You’re probably well aware by now of the recent United Nations report on global warming—a document they called a “code red for humanity.” And, if you’re like us, you most likely experienced a well-shaken cocktail of alarm garnished with terrifying revelations like the collapse of the Gulf Stream, catastrophic food shortages, and Florida becoming a giant sandbar for Georgia. Now more than ever, people are considering what their personal contribution is to environmental change. And it’s hard to ignore the two-ton steel elephant in your parking space. Especially if it’s still running on liquid dinosaur bones.
So how did we get to this point? Why are we driving cars and contributing to an energy infrastructure that are both calamitous to humanity? And how does a car company like Ferry contribute to meaningful change?
A brief car history lesson (it’s interesting, we promise)
The year is 1912. The U.S. elects Woodrow Wilson as president, the largest ship in the world headbutts an iceberg on its maiden journey, and almost 80% percent of cars are powered by alternative fuel sources, with 40% of that being electric. You read that right—only a fifth of the cars on U.S. roads were powered by gasoline. In the years following the development of the electric car in 1881, and its gas-powered counterpart in 1886, people preferred the former. Why? Because electric cars were quieter, they were more pleasant to drive, and critically, they were cleaner and put less “smoke” into the air. A big draw for industrial revolution cities like New York and London.
So what happened? Well, for one, road building technology got better, which meant cars could go further (and needed more range). Lead-acid batteries of the time just couldn’t compare to gas. And on the subject of gas, in the post WWI-era we found of it. The U.S. and other countries discovered enormous petroleum reserves around the world. Couple that with Henry Ford’s revolutionary assembly line built around combustion engines and, well, electric was doomed.
Cars stayed more or less the same for decades
We know what you’re thinking: “But cars changed a lot! My grandpa had a Buick the size of an oil tanker". While it’s true that cars got safer, more refined, and increased efficiency, the way in which they were powered didn’t change—an internal combustion engine up front, throwing carbon monoxide out of the back. And modifying them in any way was impossible for anyone who wasn’t a mechanic.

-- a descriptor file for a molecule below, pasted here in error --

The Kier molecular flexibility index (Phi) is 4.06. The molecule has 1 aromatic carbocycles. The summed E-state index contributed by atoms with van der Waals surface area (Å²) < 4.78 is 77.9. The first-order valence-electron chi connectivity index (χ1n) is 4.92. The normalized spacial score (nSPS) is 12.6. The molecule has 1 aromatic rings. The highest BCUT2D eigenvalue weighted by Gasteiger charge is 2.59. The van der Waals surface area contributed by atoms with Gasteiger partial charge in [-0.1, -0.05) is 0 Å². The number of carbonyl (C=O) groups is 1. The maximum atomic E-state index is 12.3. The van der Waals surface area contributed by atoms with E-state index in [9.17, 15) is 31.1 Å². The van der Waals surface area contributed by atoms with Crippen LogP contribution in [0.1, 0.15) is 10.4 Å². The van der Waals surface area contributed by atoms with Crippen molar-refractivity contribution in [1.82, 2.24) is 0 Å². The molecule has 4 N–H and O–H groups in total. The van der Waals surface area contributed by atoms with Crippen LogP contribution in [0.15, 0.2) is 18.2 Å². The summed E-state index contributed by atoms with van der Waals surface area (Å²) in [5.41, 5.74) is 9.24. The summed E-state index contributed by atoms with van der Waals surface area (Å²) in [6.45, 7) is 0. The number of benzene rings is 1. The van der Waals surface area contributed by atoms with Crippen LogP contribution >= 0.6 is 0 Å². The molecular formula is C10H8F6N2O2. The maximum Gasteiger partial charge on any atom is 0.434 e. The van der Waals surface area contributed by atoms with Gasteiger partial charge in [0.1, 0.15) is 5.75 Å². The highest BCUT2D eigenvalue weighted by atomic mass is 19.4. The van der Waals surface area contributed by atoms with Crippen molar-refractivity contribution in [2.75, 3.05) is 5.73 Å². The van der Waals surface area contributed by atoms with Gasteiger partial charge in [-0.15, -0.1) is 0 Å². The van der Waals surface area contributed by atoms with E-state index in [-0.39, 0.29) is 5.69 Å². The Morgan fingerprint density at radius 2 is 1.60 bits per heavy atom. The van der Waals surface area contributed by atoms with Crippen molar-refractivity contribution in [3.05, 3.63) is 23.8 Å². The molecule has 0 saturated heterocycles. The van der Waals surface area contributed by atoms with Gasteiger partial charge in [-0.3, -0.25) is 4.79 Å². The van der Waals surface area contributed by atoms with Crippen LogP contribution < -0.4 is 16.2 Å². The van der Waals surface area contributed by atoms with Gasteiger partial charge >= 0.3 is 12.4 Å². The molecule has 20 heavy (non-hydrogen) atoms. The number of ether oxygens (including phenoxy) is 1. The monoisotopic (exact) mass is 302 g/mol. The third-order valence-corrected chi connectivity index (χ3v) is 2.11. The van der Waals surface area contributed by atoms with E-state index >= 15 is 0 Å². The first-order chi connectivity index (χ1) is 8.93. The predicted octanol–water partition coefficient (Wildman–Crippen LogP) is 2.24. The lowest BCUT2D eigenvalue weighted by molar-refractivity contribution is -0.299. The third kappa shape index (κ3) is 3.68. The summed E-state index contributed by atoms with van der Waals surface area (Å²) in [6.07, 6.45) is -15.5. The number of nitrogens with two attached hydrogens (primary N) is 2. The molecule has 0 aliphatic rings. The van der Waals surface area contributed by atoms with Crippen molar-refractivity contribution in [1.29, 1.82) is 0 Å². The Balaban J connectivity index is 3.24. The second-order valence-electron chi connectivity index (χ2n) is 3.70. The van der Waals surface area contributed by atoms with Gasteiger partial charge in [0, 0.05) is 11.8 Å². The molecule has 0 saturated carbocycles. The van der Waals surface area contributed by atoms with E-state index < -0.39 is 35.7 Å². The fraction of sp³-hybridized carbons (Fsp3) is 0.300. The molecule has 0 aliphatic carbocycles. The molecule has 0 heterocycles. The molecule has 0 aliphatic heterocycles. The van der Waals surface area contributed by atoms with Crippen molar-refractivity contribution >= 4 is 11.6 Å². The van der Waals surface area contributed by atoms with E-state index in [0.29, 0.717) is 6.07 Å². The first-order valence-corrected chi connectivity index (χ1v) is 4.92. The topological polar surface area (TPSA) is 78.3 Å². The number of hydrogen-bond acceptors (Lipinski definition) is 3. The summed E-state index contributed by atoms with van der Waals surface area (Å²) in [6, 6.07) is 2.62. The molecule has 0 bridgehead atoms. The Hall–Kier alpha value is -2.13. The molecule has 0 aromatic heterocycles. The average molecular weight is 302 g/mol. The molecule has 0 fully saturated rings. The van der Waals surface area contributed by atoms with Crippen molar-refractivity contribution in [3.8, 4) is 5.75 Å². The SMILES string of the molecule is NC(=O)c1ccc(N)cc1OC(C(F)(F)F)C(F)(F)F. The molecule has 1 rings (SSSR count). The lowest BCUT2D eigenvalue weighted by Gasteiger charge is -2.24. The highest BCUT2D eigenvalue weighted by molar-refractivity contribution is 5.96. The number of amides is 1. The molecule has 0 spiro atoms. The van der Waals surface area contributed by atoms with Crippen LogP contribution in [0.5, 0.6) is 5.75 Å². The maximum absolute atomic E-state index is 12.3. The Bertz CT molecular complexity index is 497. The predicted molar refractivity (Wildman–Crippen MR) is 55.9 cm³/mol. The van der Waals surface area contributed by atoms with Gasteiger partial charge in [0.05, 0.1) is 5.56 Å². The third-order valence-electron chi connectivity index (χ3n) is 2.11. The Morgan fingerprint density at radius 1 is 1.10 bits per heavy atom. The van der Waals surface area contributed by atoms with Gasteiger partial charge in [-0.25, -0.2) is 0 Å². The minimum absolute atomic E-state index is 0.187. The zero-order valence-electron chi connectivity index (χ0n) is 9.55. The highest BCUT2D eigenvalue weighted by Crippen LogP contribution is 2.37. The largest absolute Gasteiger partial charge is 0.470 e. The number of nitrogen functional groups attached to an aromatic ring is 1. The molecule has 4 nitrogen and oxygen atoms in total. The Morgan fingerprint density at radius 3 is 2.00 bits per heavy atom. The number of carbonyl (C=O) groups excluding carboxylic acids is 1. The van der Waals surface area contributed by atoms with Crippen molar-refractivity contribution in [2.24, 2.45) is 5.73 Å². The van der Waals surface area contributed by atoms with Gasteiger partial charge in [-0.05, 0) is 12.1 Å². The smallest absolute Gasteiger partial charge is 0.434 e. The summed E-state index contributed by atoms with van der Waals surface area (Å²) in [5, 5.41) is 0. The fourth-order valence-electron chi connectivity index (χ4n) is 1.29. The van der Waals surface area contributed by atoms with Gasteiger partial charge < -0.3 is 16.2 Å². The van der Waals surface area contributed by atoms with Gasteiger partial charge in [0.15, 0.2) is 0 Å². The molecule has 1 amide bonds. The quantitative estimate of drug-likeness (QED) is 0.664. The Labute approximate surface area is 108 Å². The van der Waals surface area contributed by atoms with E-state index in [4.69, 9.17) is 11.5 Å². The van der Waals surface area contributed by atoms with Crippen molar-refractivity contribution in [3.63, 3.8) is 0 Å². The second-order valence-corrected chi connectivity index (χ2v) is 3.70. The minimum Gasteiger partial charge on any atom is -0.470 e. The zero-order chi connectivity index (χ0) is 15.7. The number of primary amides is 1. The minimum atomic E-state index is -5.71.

Many people thought car technology would develop exponentially like semiconductors do according to Moore’s Law (the theory developed by Gordon Moore that suggested transistors in microchips would double every two years.) But that wouldn’t be the case. Gas was too cheap—and environmental catastrophe seemed too far away—effectively stifling serious innovation or adoption of electric vehicles.
The “Ferry Curve”
Many of the same forces that conspired to put the semi-conductor in your pocket, enabling a global era of democratization of web and communications services, are conspiring to do the same thing to the landscape of sustainable drive.
The goal is to provide electro-mobility to the masses, thus increasing EV adoption. And when demand for EVs increases, so does production. Higher production leads to technological innovation with batteries and tech (remember Moore’s Law?), leading to lower costs. Lower costs lead to cheaper electric vehicles, opening them up to more people and so on.
This rapid adoption of electro-mobility is what we call the “Ferry Curve.” And it means a single platform where users can choose the e-car that works with their lifestyle, curated and vetted by the automotive team at Ferry: Ford, Polestar, Hyundai, BMW, Rivian, Nio and more, with a single unifying interface for charging across a range of providers.
For serious exponential change in how we drive, there needs to be a new approach that catalyzes the "new Moore's law" of battery and charging tech.
Looking beyond 2026
Currently, Ferry is working on a revolutionary new electric vehicle for release in 2025.
Developed by Ferry CEO Kristian Russell and legendary car designer Anders Warming, The Ferry Car will adhere to the fundamental principles championed by Ferry, and support the ecosystem of all-e drive by making your car as easy to afford and upgrade as your iPhone.
The Ferry Car was designed to be modular and upgradeable as new technologies emerge. For example, if a new, more efficient battery pack is released after you’ve bought your Ferry, you can have the battery pack and chassis switched out. Or, if the interior interface gets a makeover (or you just want to change it up), you can switch it out as well. It’s as easy as upgrading or personalizing your phone.
The Ferry Car pays homage to the curved, aerodynamic shapes of other “people’s cars” from decades past, while simultaneously pushing the design into the future. Its lines, fit, and finish are fresh, yet warmly familiar. Anders Warming elevates the design of the vehicle to possess a European refinement and exclusivity, while still feeling accessible and fun.
If you purchase the Ferry car, you’ll get the best battery technology at the time. We don’t believe in “throttling” the performance of EVs. How many times have you seen a certain EV company remotely activate an additional 20% of battery range for customers fleeing natural disasters. Shouldn’t those drivers always have that battery range? We think so.
Driver for Change.
To reach our goal of getting 50% of the world’s drivers to go electric by 2035, The Ferry Car will deliver maximum range and performance at a price point that is accessible to more drivers with sustainability engineered into the entire supply chain of material sourcing and delivery.
To put it plainly, the world just isn’t adopting electric vehicles quickly enough. Reasons for this include the significant cost to entry, range anxiety with today’s tech, and depreciation concerns. This is where Ferry enters the picture.